A federal judge's decision to slice a few years off a lengthy prison term has brought to the Supreme Court the racially tinged issue of harsh sentences for dealing crack cocaine.

Derrick Kimbrough, a black veteran of the 1991 Gulf War, received a 15-year-prison term for selling both crack and powder cocaine, as well as possessing a firearm in Norfolk, Virginia.

Most crack defendants in federal court are black; the drug is cheap, sold in small packets and popular in poor urban areas. Powdered cocaine is more expensive and trendy among higher-imcome professionals.

Federal sentencing guidelines called for a range of 19 years to 22 years in prison, but U.S. District Judge Raymond A. Jackson said the higher range was "ridiculous."

Whether Jackson has the discretion to ignore the guidelines is the issue before the Supreme Court on Tuesday.

A companion case from Iowa also involves a judge's discretion to impose a more lenient sentence in a drug case, although Brian Gall pleaded guilty to conspiracy to distribute the stimulant ecstasy. In Gall's case, the judge decided probation was sufficient punishment even though the guidelines called for prison time.

Federal appeals courts threw out both sentences, but the justices accepted the defendants' appeals.

The Bush administration is supporting the appeals court rulings, while civil rights and advocacy groups are backing the defendants.

Kimbrough actually had much more powder than crack, but it was the latter that determined the length of his prison term.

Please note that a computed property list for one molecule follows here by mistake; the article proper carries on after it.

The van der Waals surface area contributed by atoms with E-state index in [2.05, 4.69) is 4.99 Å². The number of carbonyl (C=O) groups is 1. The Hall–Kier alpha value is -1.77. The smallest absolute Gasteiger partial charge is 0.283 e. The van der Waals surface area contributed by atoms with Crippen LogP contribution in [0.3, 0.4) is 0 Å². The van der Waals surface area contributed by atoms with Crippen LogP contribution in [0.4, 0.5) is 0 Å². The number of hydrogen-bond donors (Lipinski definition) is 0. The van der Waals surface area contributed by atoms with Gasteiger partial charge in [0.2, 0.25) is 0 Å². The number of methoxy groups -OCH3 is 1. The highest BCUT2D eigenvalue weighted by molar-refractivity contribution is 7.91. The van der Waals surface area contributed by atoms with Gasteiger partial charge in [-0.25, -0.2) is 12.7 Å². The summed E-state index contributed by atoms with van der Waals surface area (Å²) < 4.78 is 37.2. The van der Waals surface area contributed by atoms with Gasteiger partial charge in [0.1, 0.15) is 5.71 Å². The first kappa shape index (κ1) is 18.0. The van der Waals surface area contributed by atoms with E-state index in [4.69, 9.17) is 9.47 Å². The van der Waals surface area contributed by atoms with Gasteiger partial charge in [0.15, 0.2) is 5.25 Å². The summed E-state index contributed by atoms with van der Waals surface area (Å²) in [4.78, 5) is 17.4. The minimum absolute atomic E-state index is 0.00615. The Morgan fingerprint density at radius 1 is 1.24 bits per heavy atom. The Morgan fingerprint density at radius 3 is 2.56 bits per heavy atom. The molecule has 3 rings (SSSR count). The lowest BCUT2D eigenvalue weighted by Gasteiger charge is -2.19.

The 4th U.S. Circuit Court of Appeals in Richmond said judges are not free to impose sentences shorter than the guidelines "based on a disagreement with the sentencing disparity for crack and powder cocaine offenses."

The crack vs. powdered cocaine sentencing disparity grew out of a 1986 law that was passed in response to violent crimes committed to get money to feed crack habits.

The law includes what critics have called the 100-to-1 disparity: Trafficking in 5 grams of cocaine carries a mandatory five-year prison sentence, but it takes 500 grams of cocaine powder to warrant the same sentence.

The U.S. Sentencing Commission, an independent agency within the U.S. judiciary, voted in May to reduce the recommended sentencing ranges for people convicted of crack possession, a step toward lessening the disparity. The recommendation will become effective Nov. 1 unless Congress acts.

At the same time, the commission urged Congress to repeal the mandatory prison term for simple possession and increase the amount of crack required to trigger obligatory five-year or more prison terms as a way to focus on major drug traffickers.

The Supreme Court gave a boost to judges' discretion when it ruled in 2005 that the sentencing guidelines are advisory, not mandatory. The guidelines were adopted in the 1980s to ensure comparable sentences for similar crimes from courtroom to courtroom.